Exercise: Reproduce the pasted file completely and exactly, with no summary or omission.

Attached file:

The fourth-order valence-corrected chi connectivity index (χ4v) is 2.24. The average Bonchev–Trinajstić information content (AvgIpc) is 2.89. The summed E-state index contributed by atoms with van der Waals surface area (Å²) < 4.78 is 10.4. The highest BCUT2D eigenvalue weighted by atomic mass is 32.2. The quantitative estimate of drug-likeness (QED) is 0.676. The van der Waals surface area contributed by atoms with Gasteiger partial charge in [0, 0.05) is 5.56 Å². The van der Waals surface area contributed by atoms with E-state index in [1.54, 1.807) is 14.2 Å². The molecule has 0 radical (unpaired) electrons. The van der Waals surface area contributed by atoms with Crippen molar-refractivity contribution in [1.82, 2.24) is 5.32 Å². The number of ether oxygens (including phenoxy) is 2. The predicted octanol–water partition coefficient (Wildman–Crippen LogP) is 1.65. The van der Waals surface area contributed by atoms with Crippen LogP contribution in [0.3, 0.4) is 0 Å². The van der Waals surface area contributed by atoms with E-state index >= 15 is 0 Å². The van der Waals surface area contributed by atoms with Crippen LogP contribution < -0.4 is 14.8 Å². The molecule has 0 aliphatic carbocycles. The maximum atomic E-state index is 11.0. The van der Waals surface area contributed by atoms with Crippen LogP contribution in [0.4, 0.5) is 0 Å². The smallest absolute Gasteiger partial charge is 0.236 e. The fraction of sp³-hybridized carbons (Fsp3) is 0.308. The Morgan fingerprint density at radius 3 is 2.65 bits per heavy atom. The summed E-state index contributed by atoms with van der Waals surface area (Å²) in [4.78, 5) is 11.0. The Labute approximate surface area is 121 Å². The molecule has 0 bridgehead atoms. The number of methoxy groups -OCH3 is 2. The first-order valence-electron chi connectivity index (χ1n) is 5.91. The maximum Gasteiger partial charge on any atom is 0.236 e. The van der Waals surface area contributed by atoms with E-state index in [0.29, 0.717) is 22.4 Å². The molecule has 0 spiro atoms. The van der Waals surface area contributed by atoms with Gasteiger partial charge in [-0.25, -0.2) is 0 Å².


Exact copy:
The fourth-order valence-corrected chi connectivity index (χ4v) is 2.24. The average Bonchev–Trinajstić information content (AvgIpc) is 2.89. The summed E-state index contributed by atoms with van der Waals surface area (Å²) < 4.78 is 10.4. The highest BCUT2D eigenvalue weighted by atomic mass is 32.2. The quantitative estimate of drug-likeness (QED) is 0.676. The van der Waals surface area contributed by atoms with Gasteiger partial charge in [0, 0.05) is 5.56 Å². The van der Waals surface area contributed by atoms with E-state index in [1.54, 1.807) is 14.2 Å². The molecule has 0 radical (unpaired) electrons. The van der Waals surface area contributed by atoms with Crippen molar-refractivity contribution in [1.82, 2.24) is 5.32 Å². The number of ether oxygens (including phenoxy) is 2. The predicted octanol–water partition coefficient (Wildman–Crippen LogP) is 1.65. The van der Waals surface area contributed by atoms with Crippen LogP contribution in [0.3, 0.4) is 0 Å². The van der Waals surface area contributed by atoms with E-state index >= 15 is 0 Å². The van der Waals surface area contributed by atoms with Crippen LogP contribution < -0.4 is 14.8 Å². The molecule has 0 aliphatic carbocycles. The maximum atomic E-state index is 11.0. The van der Waals surface area contributed by atoms with Crippen LogP contribution in [0.4, 0.5) is 0 Å². The smallest absolute Gasteiger partial charge is 0.236 e. The fraction of sp³-hybridized carbons (Fsp3) is 0.308. The Morgan fingerprint density at radius 3 is 2.65 bits per heavy atom. The summed E-state index contributed by atoms with van der Waals surface area (Å²) in [4.78, 5) is 11.0. The Labute approximate surface area is 121 Å². The molecule has 0 bridgehead atoms. The number of methoxy groups -OCH3 is 2. The first-order valence-electron chi connectivity index (χ1n) is 5.91. The maximum Gasteiger partial charge on any atom is 0.236 e. The van der Waals surface area contributed by atoms with E-state index in [0.29, 0.717) is 22.4 Å². The molecule has 0 spiro atoms. The van der Waals surface area contributed by atoms with Gasteiger partial charge in [-0.25, -0.2) is 0 Å².